Many of our deployed servers utilize the Linux-based system. We provide all recent distro’s and our databases are updated frequently to provide you the most recent version of the operating system (OS) that you need. Additionally, the virtual services that we provide are always licensed via official distributors.
A virtual private server (VPS) is a hosting server that is divided into virtual pieces. The main benefit of a VPS is the scalability of the product. With normal servers, you can run into memory, storage, or CPU issues. Virtualization eliminates these problems, and smart virtualization software means the server can be upgraded within seconds. To add to this, the Linux operating system promises a lot of ease for the process.
While setting up a Linux VPS can sound like an overwhelming task, it’s quite simple. When it comes to VPSs, you’re given full administrative control over your server, meaning you’ll have to do a bit more to prepare it for use, like:
- Connecting to your server
- Learning essential Linux commands
- Adding and managing user accounts
- Installing new software and updates
- Setting up a firewall
The first thing you’ll need in setting up a server is, of course, a VPS plan. We offer flexible plans for Linux VPS hosting, which allows you to pay for only what you require on an hourly, daily, or monthly basis. We offer some of the most powerful features and excellent packages and are pleased to offer excellent, advanced technology solutions for you and your business.
Once you sign up for a VPS plan with a web host, you’ll be provided with a set of credentials, which usually include:
- The IP address of your server
- A username (usually root)
- A password
If you’re connecting to your server from another Unix-based OS, you can connect directly to your server via the command line. First, you’ll open Terminal, then type:
- ssh username@your_VPS_IP
You’ll then be prompted for your password. Type, then enter.
If connecting from Windows, you’ll have to install PuTTy to connect to your server. Once installed, just insert the hostname or IPv4 address to connect. You’ll also input the username and password. Once finished, you can enter the command-line interface.
In the terminal, you’ll need to type the following command to log into your VPS. You’ll be using the same credentials as before:
- ssh username@your_VPS_IP
If you enter the information correctly, you’ll be presented with a summary of the details of your server as well as a prompt to enter more commands.
Note: This guide will use Ubuntu as it’s Linux distribution. If using any other, make sure to adjust the command lines accordingly.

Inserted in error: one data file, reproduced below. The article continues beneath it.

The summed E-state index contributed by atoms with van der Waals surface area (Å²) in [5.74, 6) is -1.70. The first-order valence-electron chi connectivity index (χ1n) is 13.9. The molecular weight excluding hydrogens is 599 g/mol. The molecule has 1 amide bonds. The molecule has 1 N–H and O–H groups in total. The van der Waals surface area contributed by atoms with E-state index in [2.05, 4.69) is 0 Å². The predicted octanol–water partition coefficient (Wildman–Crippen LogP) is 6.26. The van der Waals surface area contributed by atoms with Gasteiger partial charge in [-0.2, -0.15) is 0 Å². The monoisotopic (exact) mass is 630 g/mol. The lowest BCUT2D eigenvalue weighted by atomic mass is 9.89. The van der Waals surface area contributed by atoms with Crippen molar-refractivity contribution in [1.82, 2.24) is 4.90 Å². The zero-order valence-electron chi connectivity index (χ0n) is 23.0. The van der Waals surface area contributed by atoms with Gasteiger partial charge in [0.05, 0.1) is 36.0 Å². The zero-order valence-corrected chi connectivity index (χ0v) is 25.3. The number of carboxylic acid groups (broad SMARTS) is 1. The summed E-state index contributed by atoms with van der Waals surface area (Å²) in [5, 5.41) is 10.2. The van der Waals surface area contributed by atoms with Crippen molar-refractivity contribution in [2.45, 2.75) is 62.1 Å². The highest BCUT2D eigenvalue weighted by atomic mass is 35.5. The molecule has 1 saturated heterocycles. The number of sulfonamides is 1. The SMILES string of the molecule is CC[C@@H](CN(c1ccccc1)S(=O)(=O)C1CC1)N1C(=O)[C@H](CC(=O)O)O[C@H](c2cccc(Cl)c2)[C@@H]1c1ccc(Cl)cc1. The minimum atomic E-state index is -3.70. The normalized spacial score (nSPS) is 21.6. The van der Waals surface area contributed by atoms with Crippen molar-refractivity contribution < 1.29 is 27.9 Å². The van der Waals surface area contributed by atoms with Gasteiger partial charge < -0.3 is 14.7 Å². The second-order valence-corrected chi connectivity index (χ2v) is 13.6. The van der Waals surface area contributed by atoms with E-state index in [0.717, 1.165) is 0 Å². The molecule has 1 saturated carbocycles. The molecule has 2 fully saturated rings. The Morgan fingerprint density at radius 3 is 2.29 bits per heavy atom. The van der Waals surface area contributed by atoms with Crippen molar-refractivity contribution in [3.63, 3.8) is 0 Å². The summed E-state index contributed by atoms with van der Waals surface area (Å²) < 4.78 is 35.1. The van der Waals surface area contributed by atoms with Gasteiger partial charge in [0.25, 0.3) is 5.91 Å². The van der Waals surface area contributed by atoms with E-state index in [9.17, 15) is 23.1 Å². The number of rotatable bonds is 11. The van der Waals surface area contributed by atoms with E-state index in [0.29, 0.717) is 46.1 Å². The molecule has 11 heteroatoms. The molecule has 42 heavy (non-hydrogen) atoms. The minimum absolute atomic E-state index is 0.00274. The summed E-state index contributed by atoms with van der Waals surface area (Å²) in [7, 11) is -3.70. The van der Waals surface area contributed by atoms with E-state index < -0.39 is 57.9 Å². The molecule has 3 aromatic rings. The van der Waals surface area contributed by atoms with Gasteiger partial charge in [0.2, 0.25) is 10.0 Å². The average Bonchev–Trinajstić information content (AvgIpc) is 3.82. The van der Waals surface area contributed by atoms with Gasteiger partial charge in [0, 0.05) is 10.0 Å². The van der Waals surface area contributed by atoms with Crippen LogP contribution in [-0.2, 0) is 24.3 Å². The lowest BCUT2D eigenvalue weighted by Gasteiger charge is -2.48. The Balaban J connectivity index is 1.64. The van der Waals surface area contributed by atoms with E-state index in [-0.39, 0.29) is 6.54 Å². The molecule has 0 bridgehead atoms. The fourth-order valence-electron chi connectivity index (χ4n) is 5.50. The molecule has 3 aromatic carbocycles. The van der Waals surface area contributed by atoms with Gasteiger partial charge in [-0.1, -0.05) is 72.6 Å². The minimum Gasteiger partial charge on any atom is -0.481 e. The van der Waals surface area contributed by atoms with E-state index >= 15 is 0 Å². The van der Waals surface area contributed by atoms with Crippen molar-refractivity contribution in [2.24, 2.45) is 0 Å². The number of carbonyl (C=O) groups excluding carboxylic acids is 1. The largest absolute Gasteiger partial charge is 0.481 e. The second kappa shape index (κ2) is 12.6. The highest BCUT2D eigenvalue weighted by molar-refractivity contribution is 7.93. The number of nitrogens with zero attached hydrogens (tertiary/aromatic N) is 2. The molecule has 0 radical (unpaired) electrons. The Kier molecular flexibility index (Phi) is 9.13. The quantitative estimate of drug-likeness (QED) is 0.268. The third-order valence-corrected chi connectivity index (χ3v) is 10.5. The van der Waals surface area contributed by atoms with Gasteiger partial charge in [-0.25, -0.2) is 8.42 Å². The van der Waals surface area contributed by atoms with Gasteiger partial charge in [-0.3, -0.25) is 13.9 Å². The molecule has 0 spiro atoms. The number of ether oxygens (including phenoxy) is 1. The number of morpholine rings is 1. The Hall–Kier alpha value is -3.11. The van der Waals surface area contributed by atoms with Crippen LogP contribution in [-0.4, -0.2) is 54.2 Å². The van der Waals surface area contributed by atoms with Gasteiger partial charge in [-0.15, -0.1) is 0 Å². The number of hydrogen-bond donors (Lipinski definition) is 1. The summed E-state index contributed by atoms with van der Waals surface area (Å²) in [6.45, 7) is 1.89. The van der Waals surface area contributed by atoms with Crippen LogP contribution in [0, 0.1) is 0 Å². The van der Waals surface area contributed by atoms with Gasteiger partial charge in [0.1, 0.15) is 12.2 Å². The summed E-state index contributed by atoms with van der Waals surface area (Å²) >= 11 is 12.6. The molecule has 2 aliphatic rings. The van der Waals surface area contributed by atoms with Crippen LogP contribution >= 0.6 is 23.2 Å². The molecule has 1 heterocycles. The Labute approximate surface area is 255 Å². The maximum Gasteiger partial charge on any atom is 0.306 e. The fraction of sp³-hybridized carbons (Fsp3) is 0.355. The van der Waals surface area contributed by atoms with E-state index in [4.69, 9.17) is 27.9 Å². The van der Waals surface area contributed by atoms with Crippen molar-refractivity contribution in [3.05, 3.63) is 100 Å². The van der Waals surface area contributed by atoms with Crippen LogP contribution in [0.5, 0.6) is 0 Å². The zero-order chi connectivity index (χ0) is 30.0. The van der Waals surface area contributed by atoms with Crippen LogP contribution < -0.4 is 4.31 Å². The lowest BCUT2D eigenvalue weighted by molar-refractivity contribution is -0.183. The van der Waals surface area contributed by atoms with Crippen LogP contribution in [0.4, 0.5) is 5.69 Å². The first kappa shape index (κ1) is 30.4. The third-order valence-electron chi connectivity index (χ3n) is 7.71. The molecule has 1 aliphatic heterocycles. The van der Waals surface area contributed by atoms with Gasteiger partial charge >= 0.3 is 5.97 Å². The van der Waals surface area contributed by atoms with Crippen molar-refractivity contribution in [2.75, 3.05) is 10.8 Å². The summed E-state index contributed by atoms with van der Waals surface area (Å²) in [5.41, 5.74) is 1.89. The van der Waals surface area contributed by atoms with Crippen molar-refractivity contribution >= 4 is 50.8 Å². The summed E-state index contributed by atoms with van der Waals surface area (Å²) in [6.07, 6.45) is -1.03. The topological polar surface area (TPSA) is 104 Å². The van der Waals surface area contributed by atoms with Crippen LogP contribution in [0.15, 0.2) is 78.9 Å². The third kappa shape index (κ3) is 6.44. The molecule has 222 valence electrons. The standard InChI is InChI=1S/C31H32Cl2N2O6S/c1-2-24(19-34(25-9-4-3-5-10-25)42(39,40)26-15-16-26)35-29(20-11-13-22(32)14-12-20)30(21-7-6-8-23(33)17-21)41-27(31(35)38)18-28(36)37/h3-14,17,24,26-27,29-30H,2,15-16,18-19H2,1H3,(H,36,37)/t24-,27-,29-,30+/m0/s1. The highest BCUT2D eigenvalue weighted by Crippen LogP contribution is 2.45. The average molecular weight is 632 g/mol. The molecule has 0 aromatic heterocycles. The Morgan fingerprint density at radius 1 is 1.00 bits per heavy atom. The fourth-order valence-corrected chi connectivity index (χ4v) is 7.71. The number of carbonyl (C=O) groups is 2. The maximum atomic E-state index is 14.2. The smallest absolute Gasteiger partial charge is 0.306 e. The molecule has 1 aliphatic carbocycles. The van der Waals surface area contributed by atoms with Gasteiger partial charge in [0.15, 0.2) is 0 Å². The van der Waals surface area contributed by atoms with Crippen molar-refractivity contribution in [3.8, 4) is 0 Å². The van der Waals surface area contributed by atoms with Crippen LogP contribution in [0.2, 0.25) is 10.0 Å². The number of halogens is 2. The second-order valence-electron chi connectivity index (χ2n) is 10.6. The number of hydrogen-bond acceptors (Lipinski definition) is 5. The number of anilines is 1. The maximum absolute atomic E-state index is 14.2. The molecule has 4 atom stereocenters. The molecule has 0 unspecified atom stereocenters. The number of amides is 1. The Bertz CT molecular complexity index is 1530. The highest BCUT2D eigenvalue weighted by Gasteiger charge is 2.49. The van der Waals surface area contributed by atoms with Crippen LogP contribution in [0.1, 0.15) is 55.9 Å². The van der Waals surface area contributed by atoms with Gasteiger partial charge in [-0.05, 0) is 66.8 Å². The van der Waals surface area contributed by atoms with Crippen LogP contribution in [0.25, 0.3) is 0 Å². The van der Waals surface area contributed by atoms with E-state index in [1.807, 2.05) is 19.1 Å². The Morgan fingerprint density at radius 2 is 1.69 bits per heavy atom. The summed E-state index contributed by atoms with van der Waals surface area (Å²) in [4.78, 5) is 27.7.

You should see a message that lets you know if there are any packages or updates available. You risk leaving your server exposed to security vulnerabilities and well as any new features or improved performance by using outdated software.
First, type in the command “apt update” and hit enter. This makes your server check what packages need upgrading. Once it finishes, type “apt dist-upgrade”, which updates all of your server’s packages. This can take a while, depending on how many updates your server needs to install.
After all of your packages are up to date, you should restart your server. Type “reboot”, then close the command line window. Give your server a few moments, then log back in.
If you’ve executed this step properly, your server shouldn’t present any packages or updates to install.
Although you have access to the root user on your VPS, it’s better to set up a second account and give it superuser privileges. The reason why is that without proper experience of what you’re doing, executing commands from the root account can cause some serious damage to your system.
With a regular account that has superuser privileges, you’re required to add the prefix sudo to any command you want to run using administrative privileges. Though a small change, this adds a buffer when running commands, as you’ll often think twice before running any command using sudo.
Next, you’ll type the following command to set up a new user. Replace the second half with the username of your choosing:
- $ adduser username
You’ll be asked a series of questions, though all you’ll need to enter is a password. Then, to grant superuser privileges to your new user, you’ll type this command:
- $ usermod -aG sudo username
If you ever seek to remove a user, you would use this command:
- $ deluser username
Though your server is protected by a password, it’ll be more secure if utilizing public key authentication. When securing your server through this method, you use a set of public and private keys. Your server stores your public key and uses it to authenticate your private one, which only you have access to. Once set up, you would require the private key and passphrase to log in.